- The urinary system disposes of dissolved waste molecules; the intestinal tract removes solid wastes; and the skin and lungs rid the body of thermal energy.
- Specialized cells of the immune system and the molecules they produce are designed to protect against organisms and substances that enter from outside the body and against some cancer cells that arise from within.
- Communication between cells is required for coordination of body functions. The nerves communicate with electrochemical signals, hormones circulate through the blood, and some cells secrete substances that spread only to nearby cells.
- Environmental factors that impact human health include diet, exercise, sleep, stress, toxic substances that enter the body, viruses, and other living organisms that infect the body.
- Genetic predisposition towards diseases impacts human health. Awareness of genetic predisposition allows individuals to make lifestyle changes that can enhance quality of life.
- Viruses do not share many of the characteristics of living organisms. Viruses are not cells. Basic viral structure consists of a nucleic acid core surrounded by a protein coat. Viruses can reproduce only inside a living cell, the host cell.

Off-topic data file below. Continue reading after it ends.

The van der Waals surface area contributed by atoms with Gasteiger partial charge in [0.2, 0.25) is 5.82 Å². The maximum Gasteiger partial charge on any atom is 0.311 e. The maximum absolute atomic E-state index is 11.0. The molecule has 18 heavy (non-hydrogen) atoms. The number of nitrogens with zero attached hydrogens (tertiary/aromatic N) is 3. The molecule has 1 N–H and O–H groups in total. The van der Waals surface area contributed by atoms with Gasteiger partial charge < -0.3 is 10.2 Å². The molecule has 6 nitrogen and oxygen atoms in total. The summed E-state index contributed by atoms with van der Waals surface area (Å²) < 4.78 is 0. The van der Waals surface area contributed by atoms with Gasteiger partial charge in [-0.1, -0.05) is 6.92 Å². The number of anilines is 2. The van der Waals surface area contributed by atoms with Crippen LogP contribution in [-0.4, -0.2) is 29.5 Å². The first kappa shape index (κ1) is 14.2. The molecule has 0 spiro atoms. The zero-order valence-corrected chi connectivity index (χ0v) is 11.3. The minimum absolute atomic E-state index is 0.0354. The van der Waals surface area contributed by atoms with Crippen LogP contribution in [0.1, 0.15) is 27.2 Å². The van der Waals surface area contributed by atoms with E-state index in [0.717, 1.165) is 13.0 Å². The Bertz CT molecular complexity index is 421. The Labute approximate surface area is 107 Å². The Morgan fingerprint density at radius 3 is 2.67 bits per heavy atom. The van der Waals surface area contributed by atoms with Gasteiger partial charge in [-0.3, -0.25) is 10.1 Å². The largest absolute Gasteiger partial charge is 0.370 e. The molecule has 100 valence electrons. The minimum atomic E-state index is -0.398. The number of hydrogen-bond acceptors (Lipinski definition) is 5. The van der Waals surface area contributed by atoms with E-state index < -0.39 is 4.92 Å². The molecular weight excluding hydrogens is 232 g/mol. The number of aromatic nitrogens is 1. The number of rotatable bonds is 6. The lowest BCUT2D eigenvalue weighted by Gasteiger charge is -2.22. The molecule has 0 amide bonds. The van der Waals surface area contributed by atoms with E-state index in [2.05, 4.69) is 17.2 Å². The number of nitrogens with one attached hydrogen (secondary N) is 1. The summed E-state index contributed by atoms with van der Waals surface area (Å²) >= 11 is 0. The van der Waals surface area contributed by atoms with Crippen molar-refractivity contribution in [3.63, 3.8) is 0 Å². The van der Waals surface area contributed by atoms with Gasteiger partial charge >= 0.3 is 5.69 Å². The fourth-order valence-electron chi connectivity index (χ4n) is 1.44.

- The viral reproductive process includes the following steps:
- A virus must insert its genetic material into the host cell.
- The viral genetic material takes control of the host cell and uses it to produce viruses.
- The newly formed viruses are released from the host cell.
- Throughout history, people have created explanations for disease. The introduction of the germ theory led to the understanding that many diseases are caused by microorganisms. Changes in health practices have resulted from the acceptance of the germ theory of disease.
- Modern health practices emphasize sanitation, the safe handling of food and water, aseptic techniques to keep germs out of the body, and the development of vaccinations and other chemicals and processes to destroy microorganisms.
In order to meet this standard, it is expected that students will
a) compare and contrast the metabolic activities of all domains of life.
b) identify the proper response an organism would exhibit in response to changes in the environment to maintain homeostasis.
c) categorize and compare the Eukarya kingdoms based on cell structure, locomotion, reproduction, response to the environment and metabolism.
d) identify the main factors that affect human health.
describe the major functions of the human body systems and the role of each in maintaining homeostasis.
e) compare and contrast a virus and a cell in relation to genetic material and reproduction.
f) describe how Pasteur’s and Koch’s experimentation and hypotheses led to an understanding of the presence of microorganisms and their relationship to diseases.
prokaryote, bacillus, coccus, spirillum, chemohetertroph, photoheterotroph, photoautotroph, chemoautotroph, obligate aerobe, obligate anaerobe, facultative anaerobe, binary fission, conjugation, endospore, nitrogen fixation, virus, capsid, bacteriophage, lytic infection, lysogenic infectino, prophage, retrovirus, pathogen, vaccine, antibiotic, viroid, prion